OPACs old and new, Ms. Jessamyn goes to Washington

I’m at the Calef Library in Washington today doing some computer maintenance and just all around tech chit-chat with the librarian. She’s involved in a discussion with the board of trustees about whether she can get health insurance this year and it’s not going particularly well. Her husband is a farmer, he doesn’t have health insurance either. It’s ineresting how many librarians in my region have farmer husbands. The library here is open 19 hours a week and she works ten of them, the other nine are staffed by a volunteer. You’ve probably seen the pictures of this library on Flickr, it’s a really lovely space. The librarian is a real can-do gal. She’s working with a nice space, a teeny budget, and a moderately supportive board. Her and I talk about technology and the things I explain to her stick with her.

We were talking about wireless today — the library has broadband on two computers via cable modem, the librarian shares her computer with the public when it’s busy — and she said “You just buy some hardware and set it up and you’re done?” I said yes, mostly. Next thing you know, we bought a wireless router with a wireless PCMCIA card for under $30, delivered. Next week when it arrives I’ll show her how to set it up, help her make some configuration handouts for her patrons, and we’re done. It will be the first wireless hotspot in Washington Vermont and probably the only one within 10-15 miles. When we were through talking about wireless, the Town Clerk called, she was having trouble with her email and couldn’t get the librarian’s report from her email in order to put in the town report. I walked over there and showed her how to enter her username and password into her dial-up configuration, and also how to use Word’s “recover text from any document” feature to get the librarian’s Word Perfect report into the clerk’s Word document. I got back to the library and tol the librarian she didn’t have to retype the report and this made her pretty happy.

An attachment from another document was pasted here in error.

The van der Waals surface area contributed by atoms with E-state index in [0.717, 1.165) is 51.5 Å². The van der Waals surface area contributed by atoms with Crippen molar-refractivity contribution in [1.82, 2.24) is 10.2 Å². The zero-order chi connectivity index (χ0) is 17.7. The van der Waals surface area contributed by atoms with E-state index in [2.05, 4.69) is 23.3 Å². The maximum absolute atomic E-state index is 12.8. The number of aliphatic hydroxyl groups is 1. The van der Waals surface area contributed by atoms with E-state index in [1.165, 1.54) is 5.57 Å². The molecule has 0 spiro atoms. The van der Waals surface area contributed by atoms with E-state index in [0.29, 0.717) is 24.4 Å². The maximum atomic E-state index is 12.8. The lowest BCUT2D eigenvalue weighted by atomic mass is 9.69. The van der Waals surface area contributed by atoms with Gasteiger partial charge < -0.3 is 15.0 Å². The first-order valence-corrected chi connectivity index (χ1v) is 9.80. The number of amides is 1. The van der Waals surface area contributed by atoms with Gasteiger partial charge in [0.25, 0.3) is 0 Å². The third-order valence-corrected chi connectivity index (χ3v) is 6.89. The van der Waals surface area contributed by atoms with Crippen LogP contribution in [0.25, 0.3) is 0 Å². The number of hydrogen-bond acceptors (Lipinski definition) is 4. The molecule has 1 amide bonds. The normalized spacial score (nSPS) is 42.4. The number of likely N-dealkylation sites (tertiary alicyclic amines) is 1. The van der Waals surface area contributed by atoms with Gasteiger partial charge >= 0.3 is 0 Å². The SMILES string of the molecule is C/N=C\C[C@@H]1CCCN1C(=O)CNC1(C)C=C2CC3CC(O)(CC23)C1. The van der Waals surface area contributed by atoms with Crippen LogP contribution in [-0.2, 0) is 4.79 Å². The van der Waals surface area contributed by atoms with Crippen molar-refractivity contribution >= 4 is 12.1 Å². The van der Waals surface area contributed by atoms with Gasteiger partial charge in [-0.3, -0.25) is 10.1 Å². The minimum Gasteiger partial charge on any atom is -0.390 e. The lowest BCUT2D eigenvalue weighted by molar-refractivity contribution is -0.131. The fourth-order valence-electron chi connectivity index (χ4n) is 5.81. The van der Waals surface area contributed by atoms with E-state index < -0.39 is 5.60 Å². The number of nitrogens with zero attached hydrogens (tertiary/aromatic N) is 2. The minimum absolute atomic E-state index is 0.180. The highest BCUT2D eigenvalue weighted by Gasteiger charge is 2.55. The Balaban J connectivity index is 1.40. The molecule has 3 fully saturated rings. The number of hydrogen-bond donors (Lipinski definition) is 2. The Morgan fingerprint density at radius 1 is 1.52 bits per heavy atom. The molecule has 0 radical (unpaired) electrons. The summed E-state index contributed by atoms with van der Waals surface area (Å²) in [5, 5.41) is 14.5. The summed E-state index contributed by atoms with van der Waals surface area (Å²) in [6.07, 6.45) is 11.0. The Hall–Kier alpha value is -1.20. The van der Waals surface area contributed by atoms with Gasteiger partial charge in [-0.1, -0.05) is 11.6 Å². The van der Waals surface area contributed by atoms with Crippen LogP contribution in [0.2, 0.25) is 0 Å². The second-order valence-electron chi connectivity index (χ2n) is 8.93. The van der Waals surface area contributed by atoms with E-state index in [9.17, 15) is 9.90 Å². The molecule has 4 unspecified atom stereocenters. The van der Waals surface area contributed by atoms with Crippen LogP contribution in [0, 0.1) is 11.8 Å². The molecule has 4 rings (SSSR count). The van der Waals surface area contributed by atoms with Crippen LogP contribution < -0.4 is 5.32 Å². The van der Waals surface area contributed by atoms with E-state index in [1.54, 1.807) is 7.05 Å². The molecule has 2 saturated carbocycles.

I’ve been talking to the librarian here about getting her catalog online. ILS software is sort of expensive, though she could probably get the funding. For a library that for all intents and purposes is going to stay small, major feature-rich ILSes are not as important as things such as an easy interface and a simple and cheap data input mechanism. I’d been talking to Timothy over at LibraryThing about whether he’d consider rolling out a version of his super software for teeny libraries. His encouraging answer was “not yet” but we’ve been talking about it.

This brings me to my next topic, sparked by Jenny Levine’s TechSource post about Library 2.0 in the Real World and my new pal Casey who maybe you’ve heard of. Casey Bisson built an OPAC prototype that runs on WordPress. No, seriously, look. It will run with any vendor’s ILS. He talked about it at ALA well before I got there, and people were buzzing about it all week. Not only is it a clever hack, it’s clean, simple, unbranded and highly functional in ways that seem pretty obvious to bloghappy me. I’d love to see a prototype running publicly so that he could get some feedback from folks who maybe don’t come from the born-with-the-chip generation.